Although he struggled to avoid another second-half decrease in production, Kipnis’s Post-All-Star break performance was much better than it was during last season’s collapse. Not to mention, he finished the season strong with an encouraging month of September in which he batted .287.
Following the second baseman’s breakout season, most would be more than willing to anoint Kipnis as the team’s most valuable player in 2013, though another player deserves quite a bit of consideration for that title, as well: Left fielder Michael Brantley.
With the offseason acquisitions of two Gold Glove-caliber speedy defensive outfielders in Michael Bourn and Drew Stubbs, Brantley – who spent most of the 2012 season as the Tribe’s center fielder – was forced to move to the much less glamorous corner outfield position in left. He embraced the role, however, and finished the season with an unscathed fielding percentage of 1.000 in 1,293 innings of work. Perhaps even more impressive than his error-less effort in left field was the arm accuracy displayed from throws made to second base. On more than a few occasions, Brantley was able to gun down baserunners looking to extend singles into doubles. He ultimately finished first in fielding percentage among all qualifying left fielders and tied for fourth in assists with 11.
Brantley’s production at the plate didn’t go unnoticed, either, as he drove in 73 runs and slugged 10 long-balls, both of which were a career best. The 26-year-old was most productive in key situations, as he batted .375 with runners in scoring position and lived up to his nickname of “Dr. Smooth.” He was much more efficient on the base paths this season, also, succeeding on 17 of his 21 stolen base attempts (Brantley went 12-for-21 in 2012).
Lost in the shuffling of players during the offseason was catcher Yan Gomes, who – alongside infielder Mike Aviles – was acquired from the Toronto Blue Jays for reliever Esmil Rogers. Needless to say (even though I’m saying it), the Indians made out quite well from this trade. Aviles has served as one of the team’s go-to bench players, and Gomes has emerged as the Indians’ catcher of the future.
After showing glimpses of promising offensive potential during spring training, the main concern from the Tribe’s coaching staff surrounding Gomes then became how much of an impact he could have defensively. He spent most of his short stint with the Blue Jays in 2012 at first base, but came into spring training as a viable candidate to backup Carlos Santana and Lou Marson at catcher. When Marson went down early in the season with a neck injury, the Tribe were forced to bring Gomes up from Triple-A Columbus earlier than anticipated. Marson then returned just a few short weeks later before sustaining yet another injury, only to have the latest one keep him on the disabled list for the remainder of the season. So, Gomes became the backup catcher by default.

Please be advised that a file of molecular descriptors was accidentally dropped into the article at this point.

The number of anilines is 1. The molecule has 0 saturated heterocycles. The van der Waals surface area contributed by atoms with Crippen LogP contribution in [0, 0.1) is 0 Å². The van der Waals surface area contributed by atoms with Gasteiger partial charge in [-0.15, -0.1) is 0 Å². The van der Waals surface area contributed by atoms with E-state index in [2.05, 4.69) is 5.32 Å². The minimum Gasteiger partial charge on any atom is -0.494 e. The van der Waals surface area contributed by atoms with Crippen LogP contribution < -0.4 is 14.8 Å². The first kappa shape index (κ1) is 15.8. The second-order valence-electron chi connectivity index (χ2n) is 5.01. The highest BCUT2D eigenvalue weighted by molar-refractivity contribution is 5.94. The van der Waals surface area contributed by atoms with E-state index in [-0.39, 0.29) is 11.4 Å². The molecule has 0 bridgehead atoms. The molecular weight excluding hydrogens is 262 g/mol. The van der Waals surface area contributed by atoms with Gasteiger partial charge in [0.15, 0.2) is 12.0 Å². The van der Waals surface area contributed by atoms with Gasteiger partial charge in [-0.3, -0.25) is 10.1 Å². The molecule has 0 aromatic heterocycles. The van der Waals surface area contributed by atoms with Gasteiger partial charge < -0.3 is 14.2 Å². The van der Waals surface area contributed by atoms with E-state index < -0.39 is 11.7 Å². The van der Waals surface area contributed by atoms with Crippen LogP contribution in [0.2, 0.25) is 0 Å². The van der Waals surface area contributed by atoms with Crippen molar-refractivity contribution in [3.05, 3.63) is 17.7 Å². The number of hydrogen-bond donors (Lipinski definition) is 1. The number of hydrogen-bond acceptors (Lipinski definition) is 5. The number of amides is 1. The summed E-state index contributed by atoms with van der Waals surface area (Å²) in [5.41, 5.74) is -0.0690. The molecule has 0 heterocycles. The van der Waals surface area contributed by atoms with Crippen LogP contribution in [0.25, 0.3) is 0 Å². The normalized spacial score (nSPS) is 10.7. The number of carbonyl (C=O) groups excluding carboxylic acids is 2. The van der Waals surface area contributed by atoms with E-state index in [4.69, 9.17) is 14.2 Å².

Gomes has more than filled the void this season, producing an impressive offensive stat line (.294 AVG/11 HR/38 in just 88 games played) while also developing into a legitimate force defensively. Among all catchers with more than 70 games played, Gomes ranks fifth in caught stealing percentage, having thrown out 20 of 49 base stealers. His defensive WAR (wins above replacement) of 1.9 is much higher than that of fellow Indians “catcher” (let’s face it, he will no longer be the catcher of this team) Carlos Santana, who posted an underwhelming defensive WAR of -1.1.
If not for his brief appearance in the big leagues last season, Gomes would likely be a top candidate for the American League Rookie of the Year award.
The Goon Squad
Together, Giambi, Ryan Raburn, Aviles, and Gomes helped form one of the league’s best bench rotations. The group ultimately earned the nickname of “Goon Squad,” and rightfully so. This rather odd mix of veterans (and Gomes) served as four of the team’s unsung heroes.
Giambi’s impact was mostly made behind the scenes, as he consistently struggled at the dish en route to a final batting average of just .183. He did provide two of the season’s most memorable walk-off homeruns, though, one of which came in the season’s final week and served as a crucial momentum builder that propelled the team through its final playoff push.
After producing the worst offensive performance of his career in 2012, which led to his eventual offseason release from the Detroit Tigers, Raburn emerged as one of the Indians’ biggest power bats and one of the season’s most impressive comeback stories (the Tribe had a number of those in 2013). Despite playing in just 87 regular season games, Raburn smashed 16 homeruns and 55 RBI (translates to roughly 30 HR and 102 RBI over the course of 162 games).